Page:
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September Questions and Answers

Newsletter issue - September 2021

Q. I am an IT consultant that has just returned from Jersey where I was undertaking some work for the government. I want to raise my invoice now, but don't know whether to add VAT or not following Brexit?

A: You don't need to add VAT here as the Channel Islands are not part of the UK for VAT purposes, and your professional services are of a qualifying type specified in VAT Notice 741A. This is unaffected by Brexit as the Islands are also outside the EU. The good news is that you can still claim input tax on any UK costs relating to the consultancy work!

Q. I am in the very fortunate position of being promoted this year, despite the effects of COVID19 on our company's trade. Now that we are starting to recover from the lockdown restrictions, I have been told I can choose a company car, subject to an overall spending threshold (including optional extras). Am I right in thinking that as long as the emissions do not exceed a certain threshold, there is no taxable benefit?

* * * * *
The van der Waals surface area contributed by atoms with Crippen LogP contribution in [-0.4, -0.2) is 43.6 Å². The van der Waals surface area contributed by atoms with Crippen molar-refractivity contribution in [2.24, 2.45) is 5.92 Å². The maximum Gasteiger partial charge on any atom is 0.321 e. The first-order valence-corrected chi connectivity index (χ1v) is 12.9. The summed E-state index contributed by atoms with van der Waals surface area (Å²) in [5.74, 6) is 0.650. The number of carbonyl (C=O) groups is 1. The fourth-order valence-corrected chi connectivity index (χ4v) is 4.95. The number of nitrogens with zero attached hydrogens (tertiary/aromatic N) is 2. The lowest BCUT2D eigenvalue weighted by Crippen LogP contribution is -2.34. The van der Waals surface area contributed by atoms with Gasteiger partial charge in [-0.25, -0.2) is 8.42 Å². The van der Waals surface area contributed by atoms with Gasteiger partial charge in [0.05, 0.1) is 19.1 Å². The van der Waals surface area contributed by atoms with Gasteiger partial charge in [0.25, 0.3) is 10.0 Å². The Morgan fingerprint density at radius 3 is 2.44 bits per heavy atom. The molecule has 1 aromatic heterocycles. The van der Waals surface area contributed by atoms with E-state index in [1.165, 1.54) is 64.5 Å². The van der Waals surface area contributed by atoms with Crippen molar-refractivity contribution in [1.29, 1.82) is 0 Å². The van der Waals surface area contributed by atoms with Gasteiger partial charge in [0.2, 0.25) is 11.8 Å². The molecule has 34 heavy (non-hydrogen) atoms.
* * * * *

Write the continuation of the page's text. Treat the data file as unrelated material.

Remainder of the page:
A: Firstly, congratulations on your promotion. Whilst low emission vehicles have always attracted relatively favourable tax treatment for income tax purposes, I'm afraid there is no longer any possibility of a zero benefit in kind treatment for any vehicle provided by an employer available for private use. The most tax-efficient option is to choose a wholly electric vehicle, but even this will attract a charge of at least 1% of the list price.

Q. I own the freehold interest in a building which has recently been leased to a tenant for 23 years. We have received a premium for this and will also receive an annual rent payment. Is the premium a capital sum?

A: As the lease duration is less than 50 years, part of the premium will be treated as an income receipt. Generally, the shorter the lease, the more "income-like" it is in nature in HMRC's eyes. You will need to use the formula Premium x [50-Y/50] to work out how much should be declared as income, and how much as a capital gain. Y in the formula is the number of complete years other than the first in the term of the lease, i.e. you will use 22 here.

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